The song tells a folk tale of a cowboy who has a vision of red-eyed, steel-hooved cattle thundering across the sky, being chased by the spirits of damned cowboys. One warns him that if he does not change his ways, he will be doomed to join them, forever "trying to catch the Devil's herd across these endless skies". Jones said that he had been told the story when he was 12 years old by an old cowboy friend. The story resembles the northern European mythic Wild Hunt.
More than 50 performers have recorded versions of the song. Charting versions were recorded by Vaughn Monroe ("Riders in the Sky" with orchestra and vocal quartet), by Bing Crosby (with the Ken Darby Singers), Frankie Laine, Marty Robbins, and Johnny Cash. Other recordings were made by Peggy Lee (with the Jud Conlon Singers) and Spike Jones and his City Slickers. Gene Autry sang it in the 1949 movie, Riders in the Sky. Children of Bodom, Impaled Nazarene and Die Apokalyptischen Reiter have also made covers.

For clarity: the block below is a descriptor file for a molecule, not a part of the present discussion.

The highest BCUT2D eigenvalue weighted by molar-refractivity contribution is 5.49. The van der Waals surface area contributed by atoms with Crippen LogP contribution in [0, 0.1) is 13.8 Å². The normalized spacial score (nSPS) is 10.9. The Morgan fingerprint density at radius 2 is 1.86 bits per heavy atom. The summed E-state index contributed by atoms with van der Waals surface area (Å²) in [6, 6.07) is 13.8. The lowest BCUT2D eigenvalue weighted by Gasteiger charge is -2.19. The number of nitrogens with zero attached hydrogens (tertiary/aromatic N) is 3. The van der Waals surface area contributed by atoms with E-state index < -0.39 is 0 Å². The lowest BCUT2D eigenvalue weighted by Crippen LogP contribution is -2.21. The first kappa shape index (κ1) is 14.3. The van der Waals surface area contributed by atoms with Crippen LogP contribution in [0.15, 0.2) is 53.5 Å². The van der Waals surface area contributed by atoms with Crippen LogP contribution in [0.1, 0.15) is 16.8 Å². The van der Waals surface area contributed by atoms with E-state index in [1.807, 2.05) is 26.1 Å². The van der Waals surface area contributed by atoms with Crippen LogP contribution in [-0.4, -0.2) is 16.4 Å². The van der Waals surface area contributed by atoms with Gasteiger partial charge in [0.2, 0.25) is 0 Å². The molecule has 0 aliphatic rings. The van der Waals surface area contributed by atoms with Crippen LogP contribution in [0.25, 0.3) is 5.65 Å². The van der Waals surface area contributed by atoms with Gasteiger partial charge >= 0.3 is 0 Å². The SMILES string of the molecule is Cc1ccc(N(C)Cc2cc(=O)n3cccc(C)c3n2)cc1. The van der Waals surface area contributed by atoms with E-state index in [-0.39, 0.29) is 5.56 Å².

According to Robby Krieger, it inspired the classic Doors song "Riders on the Storm." The Doors also covered Ghost Riders in the Sky.
The song was also the inspiration for the Marvel Comics character "Ghost Rider."
The chorus lines of this song are and have been since the 1960's a terrace song of the Aston Villa Football Club of England. The words have been modified to include the line "Holte Enders in the Sky" a reference to the occupants of the vast stand behind the goal at the southern end of the Villa Park stadium.